New video has emerged of the "QAnon Shaman" Jacob Chansley in the immediate aftermath of the attack on the Capitol building, seemingly confirming that the rioters were awaiting instructions from Donald Trump.
The video - which was dredged up by internet archivists pouring over data collected from right-leaning social media site Parler just before it was shut down - shows Mr Chansely leaving the Capitol building and responding to questions from the livestreamer.
In the clip, Mr Chansley is asked why he's leaving the Capitol.
"Donald Trump asked everybody to go home," he replied.
Mr Chansley cited Mr Trump's tweet calling on the rioters to leave the Capitol.
When asked why they were in the building in the first place, Mr Chansley said it was to "send a message" to vice president Mike Pence and the rest of Congress.
Mr Pence became a target for Trump supporters in the final days of the Trump presidency because he would not go along with the former president's scheme to stop the electoral vote count on 6 January. Mr Pence had no power to do so, and had he tried he would have only prolonged the inevitable loss while cementing his place in history as a complicit part of the former president's attempted power grab.
Mr Chansley, at least immediately afterward, considered the riot a victory for Mr Trump and thought he would remain in power.
"All I can say is, we won the f***ing day. Donald Trump is still our president."
Since then, Mr Chansley has been arrested and held in a Washington DC jail, where he has been on a hunger strike because he apparently can only eat organic food due to his adherence to "shamanism."
Mr Chansley's lawyers filed an emergency motion to have him either released or provided with organic meals, like wild caught tuna. A judge ordered he be moved to a detention facility in Alexandria, Virginia, where his dietary needs could be met.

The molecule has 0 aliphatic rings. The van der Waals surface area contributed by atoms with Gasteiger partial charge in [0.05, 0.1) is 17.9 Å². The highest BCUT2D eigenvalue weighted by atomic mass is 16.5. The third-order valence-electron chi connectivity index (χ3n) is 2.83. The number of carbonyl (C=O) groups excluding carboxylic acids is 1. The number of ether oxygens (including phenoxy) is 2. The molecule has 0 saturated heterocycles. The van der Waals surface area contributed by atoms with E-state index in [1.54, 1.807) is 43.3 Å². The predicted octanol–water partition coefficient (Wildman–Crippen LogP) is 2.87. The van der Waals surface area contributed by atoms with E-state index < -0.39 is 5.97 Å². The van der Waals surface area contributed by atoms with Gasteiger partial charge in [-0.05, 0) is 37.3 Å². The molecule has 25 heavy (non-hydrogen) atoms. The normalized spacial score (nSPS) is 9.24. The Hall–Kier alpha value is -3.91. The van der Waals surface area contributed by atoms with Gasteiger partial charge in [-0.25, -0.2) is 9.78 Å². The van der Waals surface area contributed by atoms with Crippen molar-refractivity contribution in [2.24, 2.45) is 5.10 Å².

Since his arrest, Mr Chansley appears to have soured on Mr Trump.
Followers of the QAnon mass execution conspiracy theory believed that Mr Trump would stay in power, prove the election was rigged, and then round up, try, and - in some cases - execute his political opponents.
Mr Chansley made a personal appeal to Mr Trump for a pardon, but was ignored. After that, he said he felt "duped" by Mr Trump.
Part of Mr Chansley's defense will be to push responsibility on Mr Trump. His lawyers make the claim directly that Mr Trump incited the events at the Capitol.
"What's really curious is the reality that our president, as a matter of public record, invited these individuals, as President, to walk down to the Capitol with him," his lawyer, Al Watkins, said.
Mr Chansley's legal team said their client would be willing to testify against Mr Trump in exchange for leniency from the court.
Videos like the one involving Mr Chansley may be used by prosecutors in Mr Trump's second impeachment trial to prove that the former president's words were the inciting motivator for the Capitol attack.
It seems unlikely that additional evidence will sway the opinion of Senate Republicans, however, as many have latched onto the idea that impeaching a president once they are out of office is unconstitutional. Most constitutional scholars - and some Senate Republicans - disagree with that interpretation.
Mr Chansley is facing charges of interfering with police during civil disorder and obstruction of Congress, as well as several misdemeanours.
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